Why Do Electricity Prices Increase in the Summer?

Explaining Why Electricity Costs More When It’s Hotter Outside

If you’ve paid a home electricity bill for any length of time, you know it will be higher in the summer than in the winter. More importantly, you know why it will higher in the summer than the winter:

You run your air conditioner nearly all the time because it’s so hot outside.

Simply put, even if you’re on a fixed-rate plan where you pay the exact same price per kilowatt-hour every month, your bill will be higher when you use more energy in a given billing cycle.

But when it comes to truly understanding why electricity prices increase in the summer, higher electricity usage – also known as demand – is the simple part of the equation. The part that most of us don’t fathom concerns how the supply and generation of electricity is priced, as this has an outsized impact upon the price of electricity. That’s the part we want to explain.

Electricity Industry Basics

Residential and commercial energy customers live at the end of the energy food chain. You flip a switch, the lights come on, and you get a bill each month. All that matters to you is that electricity is there when and how you need it.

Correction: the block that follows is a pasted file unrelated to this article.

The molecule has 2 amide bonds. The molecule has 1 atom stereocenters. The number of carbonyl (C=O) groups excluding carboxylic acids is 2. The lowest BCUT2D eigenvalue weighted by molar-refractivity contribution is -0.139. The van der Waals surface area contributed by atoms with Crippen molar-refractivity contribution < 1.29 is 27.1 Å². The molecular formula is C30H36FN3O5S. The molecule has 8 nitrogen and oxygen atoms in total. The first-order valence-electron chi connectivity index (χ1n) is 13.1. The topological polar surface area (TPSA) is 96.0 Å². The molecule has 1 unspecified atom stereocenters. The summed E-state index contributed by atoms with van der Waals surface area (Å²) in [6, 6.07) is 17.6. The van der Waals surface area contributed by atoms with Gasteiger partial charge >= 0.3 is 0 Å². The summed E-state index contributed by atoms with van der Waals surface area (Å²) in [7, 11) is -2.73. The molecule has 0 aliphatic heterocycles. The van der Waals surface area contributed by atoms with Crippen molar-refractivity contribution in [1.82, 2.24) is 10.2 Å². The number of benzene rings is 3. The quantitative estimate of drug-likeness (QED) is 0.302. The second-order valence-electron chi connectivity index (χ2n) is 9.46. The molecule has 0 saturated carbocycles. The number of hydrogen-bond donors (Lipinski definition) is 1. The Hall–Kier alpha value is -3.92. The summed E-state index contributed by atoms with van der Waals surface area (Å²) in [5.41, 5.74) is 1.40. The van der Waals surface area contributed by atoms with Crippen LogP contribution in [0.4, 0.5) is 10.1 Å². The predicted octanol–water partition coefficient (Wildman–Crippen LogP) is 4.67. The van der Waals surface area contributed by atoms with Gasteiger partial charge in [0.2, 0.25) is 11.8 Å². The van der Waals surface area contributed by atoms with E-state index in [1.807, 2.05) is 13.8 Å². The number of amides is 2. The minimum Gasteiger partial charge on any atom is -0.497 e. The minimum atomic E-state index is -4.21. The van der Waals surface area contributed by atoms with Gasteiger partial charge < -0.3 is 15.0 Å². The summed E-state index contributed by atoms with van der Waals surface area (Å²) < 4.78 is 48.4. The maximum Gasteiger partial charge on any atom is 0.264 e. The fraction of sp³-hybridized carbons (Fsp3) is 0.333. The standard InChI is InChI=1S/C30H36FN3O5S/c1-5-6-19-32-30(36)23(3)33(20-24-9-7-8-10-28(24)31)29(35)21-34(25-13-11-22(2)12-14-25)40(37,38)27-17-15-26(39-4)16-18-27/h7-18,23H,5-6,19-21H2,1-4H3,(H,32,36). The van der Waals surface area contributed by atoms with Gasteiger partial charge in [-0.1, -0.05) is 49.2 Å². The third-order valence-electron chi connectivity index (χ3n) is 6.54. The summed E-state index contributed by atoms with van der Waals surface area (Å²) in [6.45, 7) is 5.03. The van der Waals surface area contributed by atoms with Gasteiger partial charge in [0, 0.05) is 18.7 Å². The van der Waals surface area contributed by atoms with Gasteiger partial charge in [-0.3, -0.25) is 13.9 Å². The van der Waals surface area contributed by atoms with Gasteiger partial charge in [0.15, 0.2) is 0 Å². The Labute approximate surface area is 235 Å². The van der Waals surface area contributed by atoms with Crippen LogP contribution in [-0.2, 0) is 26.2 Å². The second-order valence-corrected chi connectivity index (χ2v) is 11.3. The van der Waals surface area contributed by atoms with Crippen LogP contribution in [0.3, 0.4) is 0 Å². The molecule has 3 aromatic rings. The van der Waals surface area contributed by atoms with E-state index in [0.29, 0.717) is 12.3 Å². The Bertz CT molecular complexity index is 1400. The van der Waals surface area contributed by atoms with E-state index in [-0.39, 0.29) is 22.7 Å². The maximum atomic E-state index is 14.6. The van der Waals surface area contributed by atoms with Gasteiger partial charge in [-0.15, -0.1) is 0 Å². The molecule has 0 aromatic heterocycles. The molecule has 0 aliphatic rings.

But at the other end of the line, you’ll find generation – the actual creation of the electricity you can use from raw materials. In the middle lives the utility companies who transmit and distribute the electricity to homes and businesses in its service territory and the retail electricity companies who purchase electricity on the wholesale markets.

Pretty simple so far – one company creates the energy, another company buys it, yet another one delivers it to homes and business, and each residential and commercial customer first uses it and then pays for how much is used.

But there’s a bit more to it than that.

The Details of How Electricity is Priced

Electricity prices vary every single minute, based upon what people are using in their homes and businesses. Supply has to match demand, or there will be brownouts and blackouts because of a lack of available electricity. Because of this, electricity demand is especially high during the “peak hours” of afternoon and early evening (you know, when it’s hottest outside), so electricity companies have to account for needing more supply at 4pm than they do at 8am.

To ensure they do have excess supply to account for a quick rise in demand, the electricity grid keeps more energy available than what people need most of the time. This concept is called the “reserve margin,” but people can still demand more energy than is actually available on the grid. So in order avoid the electricity grid expending that reserve margin, more electricity needs to be generated, and it often has to happen quickly. It is super-expensive to start creating more energy when demand skyrockets, as it requires starting up generators that are often silent.

In short, the more electricity people demand, the higher the prices of supplying that electricity. And since people demand more electricity to combat the hot summer weather, electricity prices will be higher in the summer because the very high costs of generating electricity when demand threatens to outpace supply.

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